There are times, like those crispy winter mornings when the sky is crystal clear and the chilly air makes me walk faster and my heart beat slower, that I feel like I own all the back streets. I own the dilapidated little houses that lean against the cold gray skyscrapers. I own the ubiquitous ugly electric wires hanging over my head and the garbage gathering at every corner.
I feel like I own the whole damn place.
I should have started this a long ago. Fourteen years ago, to be precise, that is when I came to Japan to improve my limited Japanese speaking skills, secretly hoping to find a job and settle here for good. Fourteen years have passed already, and many things have changed in my life, both inside and around me. Most importantly, I’ve nearly lost any capability to detach myself from my surroundings and see things from the outside in. It has come to the point that when I see a foreigner on the subway, I tell my wife “Look! A gaijin!”, as if I wasn’t one myself. As the world’s best-known Japanophile, Lafcadio Hearn, once said, if you really want to capture and put on paper that feeling of novelty and excitement we all have when we are first introduced to a new place or society, you have to start writing as soon as you set foot on that land, while your sight is still pure and your look on things is not distorted or weakened by habit, prejudice or any other kind of cultural or psychological filter. Routine is a dangerous beast that insinuates itself in every aspect of our life.
I actually tried to follow Hearn’s advice back in 1992, but at the time I knew almost nothing about zines and independent publishing, and blogs didn't exist yet. I actually was young and naïve enough to dream that everybody back in Italy was only waiting for me to write a Tokyo guidebook. You see, I wanted to start from the top. So I contacted several publishing houses, and at the same time I began to furiously read books at the Japan Foundation library and take notes, while tirelessly exploring the city. Then the replies from Italy finally came back, and I found out that nobody was really interested in my genial idea. I came close once, but that publisher had just commissioned a guide of the whole country to a fellow expat, so... That was pretty much the end of my ambitions as a writer, and then, as I said, routine set in, and I began to take even Tokyo for granted.
I don’t know where all those notes and half-written pieces are now. I probably must have lost or thrown them away one of the three times I moved. It doesn’t really matter, anyway, because at the rate with which Tokyo changes, at least 70% of that information would be useless today. What is important, though, is that after a long lethargy, my curiosity for this city and appetite for urban exploration have come back to life, stimulated by a series of recent occurrences:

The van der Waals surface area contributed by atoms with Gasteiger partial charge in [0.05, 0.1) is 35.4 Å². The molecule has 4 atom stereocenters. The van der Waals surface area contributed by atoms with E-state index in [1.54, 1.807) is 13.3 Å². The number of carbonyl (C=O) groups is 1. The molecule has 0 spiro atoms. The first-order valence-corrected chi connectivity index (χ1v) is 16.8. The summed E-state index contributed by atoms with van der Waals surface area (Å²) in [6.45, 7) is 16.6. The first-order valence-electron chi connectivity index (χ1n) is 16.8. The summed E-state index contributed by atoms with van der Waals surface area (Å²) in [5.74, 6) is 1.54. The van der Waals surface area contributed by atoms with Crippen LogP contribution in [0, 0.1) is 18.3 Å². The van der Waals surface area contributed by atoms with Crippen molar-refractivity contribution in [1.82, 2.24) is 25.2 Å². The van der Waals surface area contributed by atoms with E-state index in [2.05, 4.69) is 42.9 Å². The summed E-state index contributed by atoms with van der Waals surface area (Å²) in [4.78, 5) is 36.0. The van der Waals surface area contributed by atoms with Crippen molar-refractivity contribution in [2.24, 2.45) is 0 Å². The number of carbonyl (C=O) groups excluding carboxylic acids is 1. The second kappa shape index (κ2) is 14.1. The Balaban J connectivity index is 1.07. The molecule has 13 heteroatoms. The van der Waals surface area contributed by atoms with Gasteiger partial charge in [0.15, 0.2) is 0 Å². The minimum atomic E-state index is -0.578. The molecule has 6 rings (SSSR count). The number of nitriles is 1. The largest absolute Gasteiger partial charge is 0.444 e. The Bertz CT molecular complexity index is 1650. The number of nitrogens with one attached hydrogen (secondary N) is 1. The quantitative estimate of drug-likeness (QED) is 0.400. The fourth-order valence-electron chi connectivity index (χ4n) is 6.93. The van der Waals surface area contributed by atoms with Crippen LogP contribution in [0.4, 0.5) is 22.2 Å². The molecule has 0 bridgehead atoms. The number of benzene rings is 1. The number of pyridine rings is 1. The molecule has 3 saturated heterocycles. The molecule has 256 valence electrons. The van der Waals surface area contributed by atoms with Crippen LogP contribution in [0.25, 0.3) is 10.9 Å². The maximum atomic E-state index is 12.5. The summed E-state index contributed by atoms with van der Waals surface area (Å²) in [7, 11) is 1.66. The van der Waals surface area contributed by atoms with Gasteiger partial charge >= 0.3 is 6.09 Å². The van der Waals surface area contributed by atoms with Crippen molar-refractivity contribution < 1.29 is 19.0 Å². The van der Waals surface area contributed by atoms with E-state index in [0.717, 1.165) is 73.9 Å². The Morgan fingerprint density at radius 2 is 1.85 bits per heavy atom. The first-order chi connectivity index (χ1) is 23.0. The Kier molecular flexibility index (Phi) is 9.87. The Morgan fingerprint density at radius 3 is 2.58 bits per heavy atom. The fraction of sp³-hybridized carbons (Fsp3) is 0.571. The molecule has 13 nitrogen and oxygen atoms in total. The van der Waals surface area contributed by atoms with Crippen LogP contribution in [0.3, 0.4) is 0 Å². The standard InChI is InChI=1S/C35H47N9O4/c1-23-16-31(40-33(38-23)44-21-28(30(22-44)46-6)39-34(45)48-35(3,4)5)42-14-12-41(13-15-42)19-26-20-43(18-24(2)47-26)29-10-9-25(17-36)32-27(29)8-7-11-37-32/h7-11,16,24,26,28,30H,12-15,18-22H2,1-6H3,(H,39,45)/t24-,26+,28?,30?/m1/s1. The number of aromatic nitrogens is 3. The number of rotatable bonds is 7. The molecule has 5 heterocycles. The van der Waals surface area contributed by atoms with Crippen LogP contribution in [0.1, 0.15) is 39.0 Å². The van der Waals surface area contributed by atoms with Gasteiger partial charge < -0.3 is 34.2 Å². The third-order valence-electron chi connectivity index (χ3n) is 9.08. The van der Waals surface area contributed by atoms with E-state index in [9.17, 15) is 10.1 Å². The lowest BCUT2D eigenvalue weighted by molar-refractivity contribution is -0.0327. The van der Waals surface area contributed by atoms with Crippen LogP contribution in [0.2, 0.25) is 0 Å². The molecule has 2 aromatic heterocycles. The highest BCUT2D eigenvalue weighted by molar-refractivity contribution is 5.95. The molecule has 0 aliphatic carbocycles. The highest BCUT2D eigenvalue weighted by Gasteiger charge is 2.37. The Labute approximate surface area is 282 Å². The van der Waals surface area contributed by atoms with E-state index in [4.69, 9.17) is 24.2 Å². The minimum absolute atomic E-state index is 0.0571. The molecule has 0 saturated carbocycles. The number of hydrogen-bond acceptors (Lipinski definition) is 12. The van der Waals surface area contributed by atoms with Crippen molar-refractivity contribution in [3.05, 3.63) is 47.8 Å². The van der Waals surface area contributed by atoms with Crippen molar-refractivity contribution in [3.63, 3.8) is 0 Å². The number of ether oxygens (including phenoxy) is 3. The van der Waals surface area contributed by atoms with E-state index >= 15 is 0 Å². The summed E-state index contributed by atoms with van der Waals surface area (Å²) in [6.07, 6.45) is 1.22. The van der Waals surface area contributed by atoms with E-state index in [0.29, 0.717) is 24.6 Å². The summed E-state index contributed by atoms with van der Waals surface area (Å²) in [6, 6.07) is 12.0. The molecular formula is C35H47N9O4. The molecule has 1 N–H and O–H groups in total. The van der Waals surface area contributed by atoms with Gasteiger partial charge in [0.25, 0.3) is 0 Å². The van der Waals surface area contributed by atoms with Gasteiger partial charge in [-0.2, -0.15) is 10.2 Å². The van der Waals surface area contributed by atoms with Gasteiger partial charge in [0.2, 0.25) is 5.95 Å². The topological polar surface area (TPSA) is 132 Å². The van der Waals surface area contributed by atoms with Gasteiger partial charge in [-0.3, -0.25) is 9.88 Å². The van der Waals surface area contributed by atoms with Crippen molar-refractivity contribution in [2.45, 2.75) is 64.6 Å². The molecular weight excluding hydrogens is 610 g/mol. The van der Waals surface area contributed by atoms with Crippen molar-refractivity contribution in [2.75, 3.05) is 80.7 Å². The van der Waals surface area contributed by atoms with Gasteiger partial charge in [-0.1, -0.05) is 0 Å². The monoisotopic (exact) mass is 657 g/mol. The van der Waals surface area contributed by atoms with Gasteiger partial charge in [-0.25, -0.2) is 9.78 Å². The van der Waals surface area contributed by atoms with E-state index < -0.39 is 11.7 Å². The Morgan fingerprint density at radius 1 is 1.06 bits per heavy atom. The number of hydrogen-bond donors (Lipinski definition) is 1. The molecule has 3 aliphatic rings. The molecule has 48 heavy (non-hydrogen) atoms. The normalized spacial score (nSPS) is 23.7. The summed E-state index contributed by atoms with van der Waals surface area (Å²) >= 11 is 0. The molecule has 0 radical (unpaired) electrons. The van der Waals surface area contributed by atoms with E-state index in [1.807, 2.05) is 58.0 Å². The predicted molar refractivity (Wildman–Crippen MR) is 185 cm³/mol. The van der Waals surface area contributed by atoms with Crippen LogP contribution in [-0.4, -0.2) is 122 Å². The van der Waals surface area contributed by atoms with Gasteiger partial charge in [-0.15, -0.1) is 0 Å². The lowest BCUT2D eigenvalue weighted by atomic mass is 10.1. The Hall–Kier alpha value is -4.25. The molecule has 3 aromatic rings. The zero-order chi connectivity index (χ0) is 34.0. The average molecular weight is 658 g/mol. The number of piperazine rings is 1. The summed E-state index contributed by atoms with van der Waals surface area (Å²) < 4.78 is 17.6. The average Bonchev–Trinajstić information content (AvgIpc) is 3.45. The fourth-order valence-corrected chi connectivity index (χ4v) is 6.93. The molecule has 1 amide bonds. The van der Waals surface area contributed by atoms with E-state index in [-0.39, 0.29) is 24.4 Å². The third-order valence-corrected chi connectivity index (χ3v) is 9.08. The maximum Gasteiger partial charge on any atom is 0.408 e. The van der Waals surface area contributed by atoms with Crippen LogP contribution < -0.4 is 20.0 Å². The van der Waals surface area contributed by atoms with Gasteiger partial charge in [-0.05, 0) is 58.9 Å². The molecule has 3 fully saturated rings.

- my relatively recent acquaintance with the world of zines has made me finally understand (better later than never…) the importance of writing for myself first, and secondly as a means to communicate, putting aside any dream of fame and financial success. Also, not only zine-making has given me the desire to share my knowledge with other people, but also the cheap, DIY tools through which I am finally able to reach readers worldwide;
- in 1603 Tokyo – at the time still called Edo – was chosen by shogun Ieyasu Tokugawa as his power base and the site for his castle, thus becoming the de facto capital of the country (even though the imperial court remained in Kyoto until the fall of the shogunate, in 1868). 2003 was the 400th anniversary of this event and more than 700 events were organised over a 15-month period. Well, you know what? I live here, and if I hadn’t read about it in the paper, I would have never known it. These so called celebrations – mainly small festivals and exhibits – have been so subdued that nobody here realised there was anything in the works (the people who rule Tokyo are obviously not as proud of their city as the ones in Paris...). That’s a pity, if you ask me. Therefore I decided to give my modest contribution to this anniversary;
- joining the international zine and blog community has made me aware of one thing: many people in Europe and North America are still very much fascinated with Tokyo and Japan in general. For better or for worse, Japan is still seen as an exotic land full of strange, weird and wonderful things. I do hope my little labour of love will not only help me express my love for Tokyo, but it will also bring people closer to this unique city.